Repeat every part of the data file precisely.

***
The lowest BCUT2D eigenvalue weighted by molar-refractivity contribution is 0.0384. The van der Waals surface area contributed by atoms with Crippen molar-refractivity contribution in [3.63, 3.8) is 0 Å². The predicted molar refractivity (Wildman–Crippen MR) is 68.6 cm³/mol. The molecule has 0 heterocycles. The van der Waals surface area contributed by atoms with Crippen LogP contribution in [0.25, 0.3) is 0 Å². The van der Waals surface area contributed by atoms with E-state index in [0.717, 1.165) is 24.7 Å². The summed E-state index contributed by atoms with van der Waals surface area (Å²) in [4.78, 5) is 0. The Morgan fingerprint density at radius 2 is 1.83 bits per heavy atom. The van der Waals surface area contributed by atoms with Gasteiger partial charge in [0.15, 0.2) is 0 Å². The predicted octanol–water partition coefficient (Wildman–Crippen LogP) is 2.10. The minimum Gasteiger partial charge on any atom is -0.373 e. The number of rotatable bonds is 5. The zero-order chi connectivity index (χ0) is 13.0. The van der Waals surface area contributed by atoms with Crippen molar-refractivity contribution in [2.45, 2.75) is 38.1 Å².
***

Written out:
The lowest BCUT2D eigenvalue weighted by molar-refractivity contribution is 0.0384. The van der Waals surface area contributed by atoms with Crippen molar-refractivity contribution in [3.63, 3.8) is 0 Å². The predicted molar refractivity (Wildman–Crippen MR) is 68.6 cm³/mol. The molecule has 0 heterocycles. The van der Waals surface area contributed by atoms with Crippen LogP contribution in [0.25, 0.3) is 0 Å². The van der Waals surface area contributed by atoms with E-state index in [0.717, 1.165) is 24.7 Å². The summed E-state index contributed by atoms with van der Waals surface area (Å²) in [4.78, 5) is 0. The Morgan fingerprint density at radius 2 is 1.83 bits per heavy atom. The van der Waals surface area contributed by atoms with Gasteiger partial charge in [0.15, 0.2) is 0 Å². The predicted octanol–water partition coefficient (Wildman–Crippen LogP) is 2.10. The minimum Gasteiger partial charge on any atom is -0.373 e. The number of rotatable bonds is 5. The zero-order chi connectivity index (χ0) is 13.0. The van der Waals surface area contributed by atoms with Crippen molar-refractivity contribution in [2.45, 2.75) is 38.1 Å².